And today I’m psyched to reveal what the front cover of the ebook will look like, thanks to the brilliant people on the Inside The Story Facebook page. Last week I threw up three front page design ideas and over the weekend, they’ve all been voting on which one they like best. And here’s the winner!

Front cover of Inside the Story

It features a mesmerising image taken by visual journalist and contributor to the book Jonah Kessel.

On Friday, I let you have a peek at what advice the book has about how to prepare your stories. Today I’ll show you what the best digital storytellers in the world have to say about how to structure a story properly.

How to structure your stories like a pro

When it comes to creating a narrative in the most effective way, no-one knows more than the contributors to the book, who all have scores of stories under their belt. Amy O’Leary is one of them: she’s a reporter on the New York Times and has been a producer of This American Life.

For Amy, it’s all about the start.

“Don’t be afraid to confuse your audience; suck them in with one gorgeous moment and use the rest of your piece to explain what the heck it was they just saw.”

I’ve written before about those vital 10 seconds at the start of every piece – something Amy echoes on her page in the book. She’s got some great advice on other ways to hook your audience right off the bat and reel them in. Many digital stories I see suffer from a boring, irrelevant opens so it’s important to make sure that doesn’t happen to you.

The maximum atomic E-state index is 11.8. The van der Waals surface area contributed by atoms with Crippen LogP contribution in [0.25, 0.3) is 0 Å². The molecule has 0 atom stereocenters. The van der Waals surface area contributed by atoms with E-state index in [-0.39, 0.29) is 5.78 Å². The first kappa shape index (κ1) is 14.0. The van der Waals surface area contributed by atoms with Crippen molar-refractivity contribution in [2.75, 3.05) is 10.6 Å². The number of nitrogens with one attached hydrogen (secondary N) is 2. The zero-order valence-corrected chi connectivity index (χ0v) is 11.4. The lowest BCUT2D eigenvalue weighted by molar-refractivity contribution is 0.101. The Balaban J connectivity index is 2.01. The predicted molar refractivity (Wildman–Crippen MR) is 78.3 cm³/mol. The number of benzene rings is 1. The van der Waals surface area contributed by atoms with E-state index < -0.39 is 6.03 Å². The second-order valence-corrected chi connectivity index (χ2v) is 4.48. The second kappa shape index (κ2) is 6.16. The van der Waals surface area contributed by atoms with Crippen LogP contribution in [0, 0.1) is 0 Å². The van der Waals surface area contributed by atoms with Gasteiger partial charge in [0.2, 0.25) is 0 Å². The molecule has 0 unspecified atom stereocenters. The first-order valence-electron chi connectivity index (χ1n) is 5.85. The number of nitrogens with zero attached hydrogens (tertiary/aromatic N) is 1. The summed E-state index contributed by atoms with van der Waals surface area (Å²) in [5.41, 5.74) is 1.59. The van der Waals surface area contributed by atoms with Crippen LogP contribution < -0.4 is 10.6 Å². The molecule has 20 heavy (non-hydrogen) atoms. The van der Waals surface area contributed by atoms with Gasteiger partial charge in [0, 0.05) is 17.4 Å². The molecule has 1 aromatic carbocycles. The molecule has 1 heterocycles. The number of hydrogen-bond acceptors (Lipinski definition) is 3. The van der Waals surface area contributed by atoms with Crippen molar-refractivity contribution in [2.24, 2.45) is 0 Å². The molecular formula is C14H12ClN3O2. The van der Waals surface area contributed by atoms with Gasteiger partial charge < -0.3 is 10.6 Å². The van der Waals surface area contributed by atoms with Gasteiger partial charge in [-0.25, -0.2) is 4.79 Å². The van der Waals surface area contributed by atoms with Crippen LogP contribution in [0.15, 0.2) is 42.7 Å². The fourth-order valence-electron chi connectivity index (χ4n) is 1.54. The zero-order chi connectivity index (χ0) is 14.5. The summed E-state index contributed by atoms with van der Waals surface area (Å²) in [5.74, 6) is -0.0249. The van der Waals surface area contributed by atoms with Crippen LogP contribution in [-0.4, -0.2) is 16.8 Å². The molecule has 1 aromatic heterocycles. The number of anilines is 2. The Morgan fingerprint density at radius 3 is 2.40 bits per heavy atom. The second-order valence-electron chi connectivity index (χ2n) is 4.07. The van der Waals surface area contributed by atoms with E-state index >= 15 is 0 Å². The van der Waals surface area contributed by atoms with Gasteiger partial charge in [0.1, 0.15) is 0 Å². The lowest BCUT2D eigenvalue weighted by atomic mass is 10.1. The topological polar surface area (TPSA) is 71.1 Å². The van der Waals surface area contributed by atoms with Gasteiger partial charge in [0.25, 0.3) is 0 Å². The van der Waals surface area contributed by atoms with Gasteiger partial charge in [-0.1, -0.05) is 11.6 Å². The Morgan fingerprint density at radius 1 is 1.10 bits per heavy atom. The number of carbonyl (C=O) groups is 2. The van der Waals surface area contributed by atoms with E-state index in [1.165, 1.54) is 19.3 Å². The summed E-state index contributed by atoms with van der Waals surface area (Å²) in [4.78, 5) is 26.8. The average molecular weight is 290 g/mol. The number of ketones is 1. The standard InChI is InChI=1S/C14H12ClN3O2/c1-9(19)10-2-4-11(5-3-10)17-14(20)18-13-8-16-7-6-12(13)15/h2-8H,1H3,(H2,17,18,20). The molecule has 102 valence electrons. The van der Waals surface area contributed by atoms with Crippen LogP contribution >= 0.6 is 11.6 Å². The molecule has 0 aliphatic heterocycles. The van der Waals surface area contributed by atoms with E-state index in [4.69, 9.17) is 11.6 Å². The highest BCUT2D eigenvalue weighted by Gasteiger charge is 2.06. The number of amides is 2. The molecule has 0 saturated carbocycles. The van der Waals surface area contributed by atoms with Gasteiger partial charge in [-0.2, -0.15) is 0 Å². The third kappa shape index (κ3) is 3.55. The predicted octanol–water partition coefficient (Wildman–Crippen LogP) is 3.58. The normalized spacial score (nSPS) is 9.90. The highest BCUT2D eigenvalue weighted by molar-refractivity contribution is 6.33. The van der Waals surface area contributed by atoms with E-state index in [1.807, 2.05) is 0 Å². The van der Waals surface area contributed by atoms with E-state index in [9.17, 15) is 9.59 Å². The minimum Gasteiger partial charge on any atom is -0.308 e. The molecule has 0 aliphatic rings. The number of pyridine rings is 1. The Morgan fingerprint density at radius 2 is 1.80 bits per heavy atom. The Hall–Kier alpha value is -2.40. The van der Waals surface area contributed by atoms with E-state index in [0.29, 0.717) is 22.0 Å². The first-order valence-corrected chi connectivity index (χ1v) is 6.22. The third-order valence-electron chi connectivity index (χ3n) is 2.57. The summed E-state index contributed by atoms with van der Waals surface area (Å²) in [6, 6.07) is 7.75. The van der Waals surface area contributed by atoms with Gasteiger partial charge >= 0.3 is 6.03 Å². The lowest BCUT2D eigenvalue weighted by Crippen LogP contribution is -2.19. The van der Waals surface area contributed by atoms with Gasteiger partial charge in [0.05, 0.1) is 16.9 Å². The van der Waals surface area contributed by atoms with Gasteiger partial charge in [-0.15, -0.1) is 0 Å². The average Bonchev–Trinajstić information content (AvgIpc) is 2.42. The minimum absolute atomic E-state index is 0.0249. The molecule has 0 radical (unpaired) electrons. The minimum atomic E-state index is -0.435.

Amy, Poul and Claudio's pages from Inside the Story

So you’ve hooked them in. Now what? Poul Madsen is the founder of the Bombay Flying Club, a multimedia collective based in Denmark, but usually found in all corners of the globe. For him, it’s vital every moment of a film, article or multimedia story has drive.

“From the very first frame, everything in your story – audio and/or visual elements – must point in some direction that makes sense to your viewers. Usually this means forward!”

How to you achieve forward drive in digital storytelling? Poul goes into the details in the book. And once you’ve propelled your viewer through your story it’s time to wrap it up, and according to director Claudio Von Planta that is where resolution comes in. Claudio’s been making films for 20 years, including the hugely popular documentary The Long Way Round which followed Ewan McGregor biking through Africa. Claudio’s page is crammed with nuggets like this:

“It’s always wise to develop a human-interest angle as a secondary focus where you explore how the characters in your story deal with adversity. This approach can offer an exit if you miss the primary goal.”

Claudio also offers advice for storytellers developing investigative films, and longer feature films – all of which require a strong resolution.

There’ll be another preview tomorrow, and in the meantime get on board the Facebook page and the mailing list!

Inside the Story: a video update

Posted in Online Video by Adam Westbrook on April 16, 2012

For the last few months I’ve been working on an exciting project which is almost ready to launch. It’s called Inside the Story: a masterclass in digital storytelling from the people who do it best – an ebook, to raise money for Kiva, the developing world entrepreneurship charity.

The last few weeks has been a flurry of layout, web design and conversations with some of the best film makers, digital producers and  journalists out there, and the book is almost ready to go live.

What’s going to be in the book? Here’s a quick video update on the project – and a sneak preview of some of the pages. Later this week, I’ll be publishing snippets from the book so you can see some more and announcing the publication date.

If you’re not a fan of the Facebook page yet, why not?